Other forests near Kumasi and Atewa will be explored as well. We also visit the remote forests of Ankasa in search of some very seldom-seen birds including Akun Eagle-Owl, White-breasted Guineafowl, White-bellied Kingfisher and Brown Nightjar. On previous tours we have even found the near mythical Nkulengu Rail! Other forests will be visited in search of Rufous Fishing Owl and White-crested Tiger Heron. Our next base is within the extensive tract of pristine, broad-leaved Guinea woodland in the vast Mole National Park. The beautiful Oriole Warbler, Violet Turaco, several species of kingfishers, bee-eaters, rollers (including Blue-bellied), barbets (including the huge Bearded), sunbirds, starlings and seedeaters will certainly create a riot of colour! Travelling into the seldom visited far north of Ghana, these woodlands give way to dry Sahelian savanna, home to some very special birds including the incredible Standard-winged Nightjar, one of the world’s most uniquely adorned birds! Here also we will search for the splendid Egyptian Plover. We will spend time exploring this remote region with its fascinating cultures, as well as other sites ranging from coastal lagoons, extensive coastal grasslands, moist savannas and higher-altitude forests. This Ghana Mega Birding tour is designed for the ardent birder intent on trying to see some of the rarest birds in Africa!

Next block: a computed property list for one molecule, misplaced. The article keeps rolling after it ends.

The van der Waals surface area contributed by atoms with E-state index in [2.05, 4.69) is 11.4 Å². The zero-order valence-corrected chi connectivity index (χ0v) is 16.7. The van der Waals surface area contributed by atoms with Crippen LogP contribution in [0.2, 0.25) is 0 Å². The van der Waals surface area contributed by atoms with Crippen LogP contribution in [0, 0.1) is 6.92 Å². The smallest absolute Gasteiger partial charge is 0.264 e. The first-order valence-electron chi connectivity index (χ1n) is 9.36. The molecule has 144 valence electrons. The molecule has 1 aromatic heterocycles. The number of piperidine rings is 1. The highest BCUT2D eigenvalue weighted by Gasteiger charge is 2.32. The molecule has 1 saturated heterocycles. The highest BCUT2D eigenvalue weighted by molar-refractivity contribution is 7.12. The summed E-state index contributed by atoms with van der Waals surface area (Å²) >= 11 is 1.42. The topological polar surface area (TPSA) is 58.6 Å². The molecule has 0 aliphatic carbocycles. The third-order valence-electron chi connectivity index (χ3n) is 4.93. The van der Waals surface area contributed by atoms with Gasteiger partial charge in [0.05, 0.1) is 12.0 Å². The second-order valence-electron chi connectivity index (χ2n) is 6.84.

Rockjumper believes that the recipe for a successful birding tour is simple: a well-planned itinerary with smooth-running ground operations, comfortable accommodations and good food, a small group with low participant-to-leader ratio, and, most importantly, personable, friendly tour leaders with the necessary experience and expertise to make each tour a thoroughly enjoyable and rewarding adventure! Below is a small selection of some of the many positive client comments we regularly receive about their tour experiences with us around the globe.“Well, we have just returned from 2 wonderful weeks in Ecuador led by the best guide of any other trip we have taken for bird watching. Forrest is a true asset to the Rockjumper organization. On behalf of Kim and I, and I’m sure I can also speak for the rest of our group, please pass along our comments to [him]. Forrest has taken bird watching to a much higher level with his energy and knowledge, both of the area and his wealth of knowledge of the natural world. It is people like him that help make Rockjumper a Cadillac in the Birdwatching field.” RB“Our Madagascar experience surpassed our wildest dreams. We didn’t even realise it was a ‘birding trip’ as David ensured that we saw much much more. The birds were great anyway, especially the pursuit of the magical Helmet Vanga! An unforgettable experience!” HH“Suffice it to say we will remember this trip for the rest of our lives. It could not have been better from start to finish. Thank you to everyone there at Rockjumper, including yourself – you are quite a wonderful team!” JR & BR“Morocco was a fun and thoroughly enjoyable tour. How could it not be with David Hoddinott and Mark Beevers as leaders!!! They just make me want to go on more Rockjumper tours to see as many birds as I can. You have no idea how appreciative I am of them. They are great and generous and fun and so focused. I love that. They have an intensity that makes birding fun.” MN